Agreed. I have much respect for non-sport hunters and don't begrudge them at all. But to suggest or even ponder we all take up that stance is ridiculous. Reducing our meat consumption and thereby reducing our need for commercial farms is the only answer.

      July 3, 2012 at 1:07 pm | Reply
    • sam stone

      if people had to kill their own meat, meat consumption would decrease significantly

      July 3, 2012 at 1:10 pm | Reply
    • Mark

      Where does the author say that everyone needs to go out and hunt their own meat? It's a lifestyle choice and she is pointing out how it is a logical and acceptable one. I see nowhere that she criticizes anyone who chooses to buy their meat or avoid meat altogether. She is simply revealing her story of a lifestyle she discovered and felt it was important enough to share. I applaud her and agree with her whole-heartedly, as I live the same lifestyle. If you don't, that is fine too.

      July 3, 2012 at 1:11 pm | Reply
      • Mike

        The clear implication is that those who buy factory-farmed meat are making an unethical choice. Her suggestion to correct that is wholly implausible.

        July 3, 2012 at 1:33 pm | Reply
        • Mark

          In her opinion it is. In your opinion it's not. The difference is she doesn't outright criticize you as you do her. That and, again, she does not suggest everyone go out and do it. She is not offering up a solution, just an alternative.

          July 3, 2012 at 1:38 pm |
        • Mike

          But it's not a viable alternative based on current demand. That's my point.

          July 3, 2012 at 2:04 pm |
    • ONTHunter

      You get a heck of a lot more than 45lbs of meat from a deer. I shot a doe last year that weighed 140lbs, 90lbs of meat went in the freezer.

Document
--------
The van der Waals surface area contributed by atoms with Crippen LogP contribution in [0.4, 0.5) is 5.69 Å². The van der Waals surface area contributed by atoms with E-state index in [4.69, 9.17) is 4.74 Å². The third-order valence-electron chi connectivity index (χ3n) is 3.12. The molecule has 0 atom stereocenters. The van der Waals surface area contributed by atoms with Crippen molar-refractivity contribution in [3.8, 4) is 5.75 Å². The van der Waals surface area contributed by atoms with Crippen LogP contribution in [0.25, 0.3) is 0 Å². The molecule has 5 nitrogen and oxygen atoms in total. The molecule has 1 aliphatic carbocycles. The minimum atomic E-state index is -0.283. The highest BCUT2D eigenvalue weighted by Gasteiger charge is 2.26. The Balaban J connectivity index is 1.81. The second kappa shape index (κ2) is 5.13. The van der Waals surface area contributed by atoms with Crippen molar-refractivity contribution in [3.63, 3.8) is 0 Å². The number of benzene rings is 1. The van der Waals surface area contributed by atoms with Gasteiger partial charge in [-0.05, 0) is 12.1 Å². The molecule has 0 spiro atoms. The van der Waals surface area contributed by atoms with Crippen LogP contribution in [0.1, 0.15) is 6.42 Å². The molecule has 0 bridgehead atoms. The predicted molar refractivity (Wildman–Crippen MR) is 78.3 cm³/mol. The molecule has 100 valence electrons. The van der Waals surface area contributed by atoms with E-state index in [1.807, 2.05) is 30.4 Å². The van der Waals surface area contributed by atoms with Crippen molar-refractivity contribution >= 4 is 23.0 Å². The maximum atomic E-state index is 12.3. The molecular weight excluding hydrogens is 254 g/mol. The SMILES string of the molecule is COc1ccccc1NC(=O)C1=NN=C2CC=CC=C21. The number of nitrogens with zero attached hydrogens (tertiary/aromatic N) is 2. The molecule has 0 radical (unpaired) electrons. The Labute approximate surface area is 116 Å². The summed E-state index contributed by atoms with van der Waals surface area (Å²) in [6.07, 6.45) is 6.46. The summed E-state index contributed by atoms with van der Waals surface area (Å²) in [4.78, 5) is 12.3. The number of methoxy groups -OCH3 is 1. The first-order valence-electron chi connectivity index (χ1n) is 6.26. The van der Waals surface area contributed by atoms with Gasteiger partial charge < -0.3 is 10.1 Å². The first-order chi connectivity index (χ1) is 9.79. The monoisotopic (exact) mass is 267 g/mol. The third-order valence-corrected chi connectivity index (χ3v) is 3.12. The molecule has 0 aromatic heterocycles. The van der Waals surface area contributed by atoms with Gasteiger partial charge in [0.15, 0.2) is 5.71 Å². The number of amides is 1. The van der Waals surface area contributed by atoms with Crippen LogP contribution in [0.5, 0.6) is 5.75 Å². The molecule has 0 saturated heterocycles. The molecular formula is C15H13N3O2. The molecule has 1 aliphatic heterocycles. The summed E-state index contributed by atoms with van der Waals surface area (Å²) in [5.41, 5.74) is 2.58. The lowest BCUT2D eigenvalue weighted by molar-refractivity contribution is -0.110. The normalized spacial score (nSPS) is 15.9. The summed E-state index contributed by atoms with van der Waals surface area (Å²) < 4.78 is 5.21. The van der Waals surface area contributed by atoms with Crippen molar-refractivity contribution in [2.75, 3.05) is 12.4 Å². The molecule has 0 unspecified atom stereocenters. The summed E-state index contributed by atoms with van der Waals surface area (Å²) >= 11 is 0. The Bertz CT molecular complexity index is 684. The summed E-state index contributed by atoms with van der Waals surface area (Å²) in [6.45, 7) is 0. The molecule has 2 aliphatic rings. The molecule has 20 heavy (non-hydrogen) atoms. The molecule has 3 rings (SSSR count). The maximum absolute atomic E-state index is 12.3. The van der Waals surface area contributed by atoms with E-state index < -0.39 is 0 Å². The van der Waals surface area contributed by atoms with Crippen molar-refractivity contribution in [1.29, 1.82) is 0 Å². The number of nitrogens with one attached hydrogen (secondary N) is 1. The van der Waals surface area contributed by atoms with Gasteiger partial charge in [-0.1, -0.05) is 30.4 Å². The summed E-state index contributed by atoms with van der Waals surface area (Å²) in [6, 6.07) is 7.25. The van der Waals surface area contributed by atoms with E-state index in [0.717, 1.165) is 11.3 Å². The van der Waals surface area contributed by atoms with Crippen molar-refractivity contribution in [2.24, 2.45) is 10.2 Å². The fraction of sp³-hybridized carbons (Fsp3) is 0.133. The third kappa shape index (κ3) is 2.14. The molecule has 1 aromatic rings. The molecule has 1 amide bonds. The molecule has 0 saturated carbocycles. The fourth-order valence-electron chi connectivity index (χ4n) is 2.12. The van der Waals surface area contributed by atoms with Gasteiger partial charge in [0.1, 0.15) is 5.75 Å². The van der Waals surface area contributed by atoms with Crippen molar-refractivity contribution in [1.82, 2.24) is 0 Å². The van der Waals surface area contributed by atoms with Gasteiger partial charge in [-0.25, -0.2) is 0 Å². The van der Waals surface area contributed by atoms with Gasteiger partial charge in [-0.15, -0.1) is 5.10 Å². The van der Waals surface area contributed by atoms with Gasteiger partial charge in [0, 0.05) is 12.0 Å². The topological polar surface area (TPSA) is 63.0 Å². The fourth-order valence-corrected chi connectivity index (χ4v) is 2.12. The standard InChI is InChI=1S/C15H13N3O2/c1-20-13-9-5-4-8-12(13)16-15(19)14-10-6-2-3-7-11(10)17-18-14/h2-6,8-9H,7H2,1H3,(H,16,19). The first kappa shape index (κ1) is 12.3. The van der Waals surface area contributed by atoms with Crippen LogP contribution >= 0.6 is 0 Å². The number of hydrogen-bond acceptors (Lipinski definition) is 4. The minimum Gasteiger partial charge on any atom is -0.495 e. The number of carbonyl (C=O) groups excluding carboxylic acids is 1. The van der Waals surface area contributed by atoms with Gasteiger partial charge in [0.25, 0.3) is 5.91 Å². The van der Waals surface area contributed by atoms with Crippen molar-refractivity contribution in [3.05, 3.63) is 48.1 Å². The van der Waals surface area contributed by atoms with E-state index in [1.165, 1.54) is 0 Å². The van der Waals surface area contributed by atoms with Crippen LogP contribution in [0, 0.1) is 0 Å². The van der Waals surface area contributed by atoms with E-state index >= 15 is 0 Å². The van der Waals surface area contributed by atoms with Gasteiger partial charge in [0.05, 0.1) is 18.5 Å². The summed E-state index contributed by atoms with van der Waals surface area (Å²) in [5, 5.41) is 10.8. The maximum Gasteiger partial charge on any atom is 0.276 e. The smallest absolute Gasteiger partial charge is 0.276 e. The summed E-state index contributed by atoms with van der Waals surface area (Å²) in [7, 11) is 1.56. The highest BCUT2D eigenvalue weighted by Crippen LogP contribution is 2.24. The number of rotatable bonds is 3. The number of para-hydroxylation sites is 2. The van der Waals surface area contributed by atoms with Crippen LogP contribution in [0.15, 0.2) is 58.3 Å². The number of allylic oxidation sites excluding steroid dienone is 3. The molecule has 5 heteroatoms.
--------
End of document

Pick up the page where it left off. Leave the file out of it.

You comment is solely based on if people only hunted deer, however there are many other wild animals that can be consumed. I hunt ducks as well, and probably eat 10-15 a year. I also hunt rabbits, again about 10-15 a year. There's also bears, grouse, squirrels, moose, elk, antelope, mule deer, sheep, plus FISHING!

      I know several people who only eat wild meat, and with only taking 1 deer, 1 bear, and 1 moose annually, they are able to have surplus meat and are able to donate to local food banks.

      July 3, 2012 at 1:47 pm | Reply
      • Mike

        If you got 90 pounds out of a doe, you are eating more than just the meat.

        July 3, 2012 at 2:04 pm | Reply
        • ONTHunter

          Not sure what does you have seen, but up here in Ontario, a 140lb doe is about average. Bucks approaching 300lbs are common, average being in the 225-250lb range.

          Thats a heck of a lot more than 45lbs that you used for your "math".

          July 3, 2012 at 2:29 pm |
        • Reality

          You're taking your limited knowledge and applying it to all deer. That one deer that you saw behind Starbucks isn't the only one (or type – gasp) of deer in the country or world.